I am sure this will not be useful to you, but it is generally not true. Let $ X_1 $ take the values $ \{ 1, 10 \} $ with equal probability, and $ X_2 $ take values $ \{1,9\} $ with equal probability. Then what are $ E[X_1 \; | \; X_1 + X_2 = 11] $ and $ E[X_2 \; | \; X_1 + X_2 = 10] $?


2

If $X\sim \chi^2_n$ then $\Pr(X\ge 0) =1$. But $\Pr(X_1^2+X_2^2 - X_3^2 \ge 0 ) <1$, because the probability that $X_1^2+X_2^2$ is small and $X_3^2$ is large is not $0$.


2

Since $\overline{X}_n=\frac74$ and $\mathrm{Var}\left(X_n\right)=\frac3{16n}$, we have by Chebyshev's Inequality, $$ P\left(\left|X_n-\tfrac74\right|\ge\lambda\right)\le\frac3{16n\lambda^2} $$ Plugging in $\lambda=\frac1{20}$ yields $$ P\left(X_n\ge1.8\right)\le\frac{75}{n} $$ Therefore, $$ P\left(X_n\le1.8\right)\ge1-\frac{75}{n} $$


2

We start with the Pearson differential equation: $$f'(x)=-\frac{\left(a_1 x+a_0\right) }{b_2 x^2+b_1 x+b_0}f(x),$$ Define $g(x)=b_2 x^2+b_1 x+b_0$ (using a trick in Diaconis et al.(1991)). Consider (f g)'(x), also written $(f(x) g(x))'=f'(x) g(x) +f(x) g'(x)$. We have $$(f g)'(x)=(-a_0 + b_1 - a_1 x + 2 b_2 x) f(x)$$ We assume that the distribution has ...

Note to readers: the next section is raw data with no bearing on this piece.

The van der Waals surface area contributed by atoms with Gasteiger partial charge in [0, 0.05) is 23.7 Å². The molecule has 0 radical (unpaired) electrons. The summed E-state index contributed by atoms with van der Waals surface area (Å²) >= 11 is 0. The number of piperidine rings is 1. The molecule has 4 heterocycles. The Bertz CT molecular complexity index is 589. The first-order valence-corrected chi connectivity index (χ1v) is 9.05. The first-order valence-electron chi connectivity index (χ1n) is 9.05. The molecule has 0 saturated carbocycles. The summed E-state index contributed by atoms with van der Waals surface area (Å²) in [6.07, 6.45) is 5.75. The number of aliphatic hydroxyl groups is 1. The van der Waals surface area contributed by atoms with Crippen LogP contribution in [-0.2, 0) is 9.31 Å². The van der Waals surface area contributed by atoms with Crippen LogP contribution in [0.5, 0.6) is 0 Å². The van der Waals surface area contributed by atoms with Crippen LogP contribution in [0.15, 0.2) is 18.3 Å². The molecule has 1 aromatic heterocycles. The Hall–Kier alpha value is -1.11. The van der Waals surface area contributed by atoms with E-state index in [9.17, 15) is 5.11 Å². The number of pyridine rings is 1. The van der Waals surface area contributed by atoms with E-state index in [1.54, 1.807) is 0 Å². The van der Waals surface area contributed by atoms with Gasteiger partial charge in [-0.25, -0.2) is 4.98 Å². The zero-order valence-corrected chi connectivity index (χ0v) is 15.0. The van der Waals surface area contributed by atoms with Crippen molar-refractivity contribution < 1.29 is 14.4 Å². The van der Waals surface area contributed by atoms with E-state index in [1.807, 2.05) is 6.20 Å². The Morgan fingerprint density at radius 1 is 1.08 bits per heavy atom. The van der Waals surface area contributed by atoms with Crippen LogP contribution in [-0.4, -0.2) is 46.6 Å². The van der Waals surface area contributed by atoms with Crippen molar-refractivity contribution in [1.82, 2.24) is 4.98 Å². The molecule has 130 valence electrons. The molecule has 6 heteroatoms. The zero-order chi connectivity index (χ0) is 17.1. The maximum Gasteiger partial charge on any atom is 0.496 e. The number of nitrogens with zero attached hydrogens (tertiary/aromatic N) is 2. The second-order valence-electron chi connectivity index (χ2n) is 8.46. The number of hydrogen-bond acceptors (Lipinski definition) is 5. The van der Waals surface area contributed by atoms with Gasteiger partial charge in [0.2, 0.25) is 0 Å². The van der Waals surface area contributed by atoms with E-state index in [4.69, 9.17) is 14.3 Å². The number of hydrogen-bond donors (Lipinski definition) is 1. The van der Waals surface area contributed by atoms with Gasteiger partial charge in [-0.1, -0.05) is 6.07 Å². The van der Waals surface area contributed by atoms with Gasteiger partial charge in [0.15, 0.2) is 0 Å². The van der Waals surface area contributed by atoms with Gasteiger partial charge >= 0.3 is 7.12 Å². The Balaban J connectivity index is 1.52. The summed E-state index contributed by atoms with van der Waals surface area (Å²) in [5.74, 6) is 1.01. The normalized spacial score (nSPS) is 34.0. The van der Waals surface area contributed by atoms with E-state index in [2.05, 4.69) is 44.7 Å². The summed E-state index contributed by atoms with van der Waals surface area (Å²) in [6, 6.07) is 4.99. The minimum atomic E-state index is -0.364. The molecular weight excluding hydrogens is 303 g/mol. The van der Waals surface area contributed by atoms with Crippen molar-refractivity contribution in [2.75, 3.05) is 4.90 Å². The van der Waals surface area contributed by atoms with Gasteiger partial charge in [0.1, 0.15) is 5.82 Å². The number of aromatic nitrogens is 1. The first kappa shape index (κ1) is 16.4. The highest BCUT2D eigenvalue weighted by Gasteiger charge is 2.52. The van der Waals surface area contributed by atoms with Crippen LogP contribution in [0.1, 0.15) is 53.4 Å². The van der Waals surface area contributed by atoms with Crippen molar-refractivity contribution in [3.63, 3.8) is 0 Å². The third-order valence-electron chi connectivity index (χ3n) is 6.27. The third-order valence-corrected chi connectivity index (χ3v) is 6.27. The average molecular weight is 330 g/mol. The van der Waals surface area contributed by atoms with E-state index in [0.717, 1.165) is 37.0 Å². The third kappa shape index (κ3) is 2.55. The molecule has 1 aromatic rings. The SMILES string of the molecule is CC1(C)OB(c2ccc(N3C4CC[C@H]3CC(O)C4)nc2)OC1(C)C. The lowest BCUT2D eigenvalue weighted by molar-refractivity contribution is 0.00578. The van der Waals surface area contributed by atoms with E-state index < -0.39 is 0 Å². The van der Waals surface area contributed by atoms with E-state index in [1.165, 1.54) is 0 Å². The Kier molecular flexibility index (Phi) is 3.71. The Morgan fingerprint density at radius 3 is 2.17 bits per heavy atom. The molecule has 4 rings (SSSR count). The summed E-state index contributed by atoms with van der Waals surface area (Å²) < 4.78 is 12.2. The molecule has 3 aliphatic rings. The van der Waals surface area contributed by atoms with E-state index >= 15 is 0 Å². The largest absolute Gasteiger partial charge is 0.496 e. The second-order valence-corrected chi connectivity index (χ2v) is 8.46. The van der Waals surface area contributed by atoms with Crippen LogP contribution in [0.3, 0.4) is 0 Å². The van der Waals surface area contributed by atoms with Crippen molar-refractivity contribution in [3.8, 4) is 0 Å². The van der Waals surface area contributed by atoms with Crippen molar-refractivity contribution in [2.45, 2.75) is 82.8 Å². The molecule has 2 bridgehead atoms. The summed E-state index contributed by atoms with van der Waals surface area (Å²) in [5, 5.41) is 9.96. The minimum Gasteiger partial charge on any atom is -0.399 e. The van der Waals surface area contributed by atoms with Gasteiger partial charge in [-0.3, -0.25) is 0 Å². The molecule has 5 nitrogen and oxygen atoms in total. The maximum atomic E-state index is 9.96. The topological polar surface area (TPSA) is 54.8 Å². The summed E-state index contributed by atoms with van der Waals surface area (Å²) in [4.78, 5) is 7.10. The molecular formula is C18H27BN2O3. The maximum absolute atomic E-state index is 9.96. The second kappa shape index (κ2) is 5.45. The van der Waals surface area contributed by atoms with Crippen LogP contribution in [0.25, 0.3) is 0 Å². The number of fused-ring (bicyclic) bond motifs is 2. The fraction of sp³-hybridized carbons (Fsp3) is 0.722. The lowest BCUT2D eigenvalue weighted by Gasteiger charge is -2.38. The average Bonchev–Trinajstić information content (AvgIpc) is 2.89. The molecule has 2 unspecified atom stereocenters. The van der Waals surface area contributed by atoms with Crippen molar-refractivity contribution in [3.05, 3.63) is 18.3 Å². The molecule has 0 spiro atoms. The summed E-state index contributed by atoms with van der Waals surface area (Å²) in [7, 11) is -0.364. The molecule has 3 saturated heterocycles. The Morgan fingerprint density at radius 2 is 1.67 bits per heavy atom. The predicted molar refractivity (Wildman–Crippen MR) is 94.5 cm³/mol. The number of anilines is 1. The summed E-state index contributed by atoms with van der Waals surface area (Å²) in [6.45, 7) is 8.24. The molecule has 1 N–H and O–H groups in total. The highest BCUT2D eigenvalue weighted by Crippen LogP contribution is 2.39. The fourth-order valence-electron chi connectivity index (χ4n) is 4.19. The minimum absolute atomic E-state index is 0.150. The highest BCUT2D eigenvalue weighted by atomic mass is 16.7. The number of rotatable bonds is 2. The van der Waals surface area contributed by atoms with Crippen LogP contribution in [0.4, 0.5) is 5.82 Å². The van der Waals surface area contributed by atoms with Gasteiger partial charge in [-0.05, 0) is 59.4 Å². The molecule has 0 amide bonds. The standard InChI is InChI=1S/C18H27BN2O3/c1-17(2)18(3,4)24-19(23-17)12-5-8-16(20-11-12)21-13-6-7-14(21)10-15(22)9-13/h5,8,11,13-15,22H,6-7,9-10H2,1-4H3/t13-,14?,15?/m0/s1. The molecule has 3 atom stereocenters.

2

Integrate $\int_0^\infty x^4 e^{-x^2/2}\; dx$ by parts using $u = x^3$, $dv = x e^{-x^2/2}\; dx$. Or change variables with $x = \sqrt{t}$ and use properties of the Gamma function.


2

$$\mathbb{E}[Z^4]=\frac{1}{\sqrt{2\pi}}\int_{-\infty}^{\infty}z^4e^{\large-\frac{z^2}{2}}dz=\frac{2}{\sqrt{2\pi}}\int_{0}^{\infty}z^4e^{\large-\frac{z^2}{2}}dz$$ set $\frac{z^2}{2}=u$, we have $z\,dz=du$ and $z^3=2\sqrt{2}u\sqrt{u}$, thus $$\mathbb{E}[Z^4]=\frac{4}{\sqrt{\pi}}\int_{0}^{\infty}u\sqrt{u}\,e^{-u}du=\frac{4}{\sqrt{\pi}}\Gamma\left(\frac{5}{2}\...


2

If you have seen the Moment Generating Function, we can solve this by using it. We have $$ \mathbf{E}(e^{tZ}) = e^{\frac{t^2}{2}}.$$ By equating the coefficient of $t^4$, we have $$\frac1{24}\mathbf{E}(Z^4) = \frac18.$$ This gives $\mathbf{E}(Z^4)=3$.


2

It seems that you know how to handle the case where the convergence in probability is replaced by almost sure convergence. Let's do the general case. As David Mitra suggests, the key point is to extract an almost everywhere convergent subsequence. Suppose that we do not have the convergence in $\mathbb L^1$. Then there exists a positive $\delta$ and an ...


2

It's a general fact that if $\{A_n\}$ is a sequence of measurable sets, then $\bigcup_{n=1}^{\infty}A_n$ is also measurable, with $$ \mu\Big(\bigcup_{n=1}^{\infty}A_n\Big)\leq \sum_{n=1}^{\infty}\mu(A_n)$$ This property is sometimes called countable subadditivity. One way to prove it is as follows: let $B_1=A_1$, and for $n>1$ let $B_n=A_n\setminus (\...


1

If, for all $T$, $P(|X_T-X_0|\geq 2c)=1$, then there is nothing to prove, the process is bounded so it is integrable. If for some $T$ the above probability $\rho$ is less than $1$, then \begin{align}P(\tau_1=\infty)\leq P(\tau_1\geq NT)&\leq P(|X_T-X_0|\leq2c,|X_{2T}-X_T|\leq 2c,\cdots,|X_{NT}-X_{(N-1)T}|\leq 2c) \\&=\prod_{i=1}^N P(|X_{iT}-X_{(i-1)...


1

I assume $m$ refers to probability $$A \subset B \to P(A) \le P(B)$$ In our case we have $$P(B) \le P(\bigcup_j A_j)$$ We also have $$P(\bigcup_j A_j) \le \sum_j P(A_j)$$ by countable subadditivity.